I have a good local mechanic that I use when repairs are needed, and they have checked codes for me free of charge on occasion. They know that I’ll typically get any problems fixed through them since I trust them and they’ve been fair in their dealings with me in the past. If the problem diagnosis takes longer than expected, don’t expect it to be free, however. They do have to charge for their time.
Go to a dealership
To get more detailed diagnostics, or to get repairs that are covered by warranty you may have to go to a dealership. Dealerships will often have more expensive diagnostic equipment that has better and more regularly updated software, so they can often get you some of the best information. I have never, however, gotten them to give me a free diagnostic of what the problem might be. It usually costs me in the range of $75-100 or more. Again, they have to charge for their time, so if it is a more advanced issues you may have to pay.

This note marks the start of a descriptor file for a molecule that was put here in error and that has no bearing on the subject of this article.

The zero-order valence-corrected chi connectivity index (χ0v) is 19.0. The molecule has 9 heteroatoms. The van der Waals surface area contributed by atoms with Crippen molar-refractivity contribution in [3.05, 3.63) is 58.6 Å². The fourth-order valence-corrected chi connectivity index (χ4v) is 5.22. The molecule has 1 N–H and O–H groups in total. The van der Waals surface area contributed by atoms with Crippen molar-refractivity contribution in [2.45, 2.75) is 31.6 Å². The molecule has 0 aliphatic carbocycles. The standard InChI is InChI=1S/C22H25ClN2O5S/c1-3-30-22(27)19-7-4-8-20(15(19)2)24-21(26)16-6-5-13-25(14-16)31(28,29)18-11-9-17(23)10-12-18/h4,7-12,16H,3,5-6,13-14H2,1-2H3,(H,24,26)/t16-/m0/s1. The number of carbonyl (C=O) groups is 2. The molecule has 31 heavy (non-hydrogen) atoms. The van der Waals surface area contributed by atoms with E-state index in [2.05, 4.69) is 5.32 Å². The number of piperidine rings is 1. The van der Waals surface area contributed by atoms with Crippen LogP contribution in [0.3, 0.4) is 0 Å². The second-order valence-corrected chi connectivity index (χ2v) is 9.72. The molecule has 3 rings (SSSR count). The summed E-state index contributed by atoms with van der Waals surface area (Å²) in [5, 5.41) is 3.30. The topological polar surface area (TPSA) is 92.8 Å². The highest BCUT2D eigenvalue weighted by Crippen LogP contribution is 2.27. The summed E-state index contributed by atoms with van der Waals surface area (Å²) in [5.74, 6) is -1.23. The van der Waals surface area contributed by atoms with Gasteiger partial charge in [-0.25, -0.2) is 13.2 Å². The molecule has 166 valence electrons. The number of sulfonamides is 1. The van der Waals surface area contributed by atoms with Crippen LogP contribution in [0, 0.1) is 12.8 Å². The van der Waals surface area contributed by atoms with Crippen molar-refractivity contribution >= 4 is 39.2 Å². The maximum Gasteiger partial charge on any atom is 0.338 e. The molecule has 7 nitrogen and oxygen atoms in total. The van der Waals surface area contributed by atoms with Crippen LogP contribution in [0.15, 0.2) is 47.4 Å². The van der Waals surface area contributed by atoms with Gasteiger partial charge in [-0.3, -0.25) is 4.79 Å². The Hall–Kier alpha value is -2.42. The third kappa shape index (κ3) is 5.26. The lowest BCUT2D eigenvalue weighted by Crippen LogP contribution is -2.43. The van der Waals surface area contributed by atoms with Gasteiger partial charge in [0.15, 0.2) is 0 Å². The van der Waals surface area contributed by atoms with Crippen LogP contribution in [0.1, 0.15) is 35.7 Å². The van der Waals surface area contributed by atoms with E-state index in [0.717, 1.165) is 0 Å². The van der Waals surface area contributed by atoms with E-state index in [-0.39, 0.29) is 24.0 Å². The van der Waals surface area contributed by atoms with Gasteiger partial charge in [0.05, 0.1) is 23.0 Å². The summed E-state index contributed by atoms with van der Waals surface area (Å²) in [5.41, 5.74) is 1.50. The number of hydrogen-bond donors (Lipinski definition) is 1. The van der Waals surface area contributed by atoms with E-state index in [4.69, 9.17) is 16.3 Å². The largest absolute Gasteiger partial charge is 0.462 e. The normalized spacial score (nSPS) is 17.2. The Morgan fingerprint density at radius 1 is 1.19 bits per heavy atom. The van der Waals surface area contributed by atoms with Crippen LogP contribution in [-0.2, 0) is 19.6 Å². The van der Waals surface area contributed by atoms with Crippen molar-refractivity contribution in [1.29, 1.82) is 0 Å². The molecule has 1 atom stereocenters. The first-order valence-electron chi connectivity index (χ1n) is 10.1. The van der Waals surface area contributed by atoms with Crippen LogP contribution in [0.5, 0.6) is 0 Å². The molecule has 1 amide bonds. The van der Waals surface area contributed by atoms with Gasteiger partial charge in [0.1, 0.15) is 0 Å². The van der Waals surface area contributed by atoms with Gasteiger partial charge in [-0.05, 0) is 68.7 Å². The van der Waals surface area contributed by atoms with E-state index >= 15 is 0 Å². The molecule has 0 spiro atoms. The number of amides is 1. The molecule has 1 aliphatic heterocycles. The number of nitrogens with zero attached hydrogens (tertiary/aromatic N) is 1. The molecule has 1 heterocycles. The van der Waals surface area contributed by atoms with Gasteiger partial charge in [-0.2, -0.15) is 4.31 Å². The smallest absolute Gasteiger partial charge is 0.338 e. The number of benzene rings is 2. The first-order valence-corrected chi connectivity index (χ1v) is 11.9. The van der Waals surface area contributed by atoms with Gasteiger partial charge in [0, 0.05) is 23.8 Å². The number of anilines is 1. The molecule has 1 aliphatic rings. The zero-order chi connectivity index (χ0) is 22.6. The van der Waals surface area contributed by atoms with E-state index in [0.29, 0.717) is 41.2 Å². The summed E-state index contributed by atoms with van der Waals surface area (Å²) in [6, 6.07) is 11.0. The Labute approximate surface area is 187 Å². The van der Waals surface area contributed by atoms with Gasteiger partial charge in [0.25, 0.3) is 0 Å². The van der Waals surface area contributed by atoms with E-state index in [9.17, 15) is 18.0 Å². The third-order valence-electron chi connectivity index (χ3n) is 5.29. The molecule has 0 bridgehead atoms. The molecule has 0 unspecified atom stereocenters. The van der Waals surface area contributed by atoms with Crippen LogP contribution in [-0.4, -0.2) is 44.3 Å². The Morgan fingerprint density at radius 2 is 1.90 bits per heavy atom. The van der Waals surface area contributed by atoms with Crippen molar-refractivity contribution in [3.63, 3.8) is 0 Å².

Start With Your Free Scans, And Go From There
For me I think getting one of free scans at your local auto parts store is probably a good first step to take. It can give you some insight into the problem, and hopefully give you an idea if you need to pursue professional help. If you’ve got an older car that has had it’s fair share of issues, or if you just like tinkering, you might consider buying your own OBD-II scanner for anywhere from $15-100, which can give you insight any time you have a problem.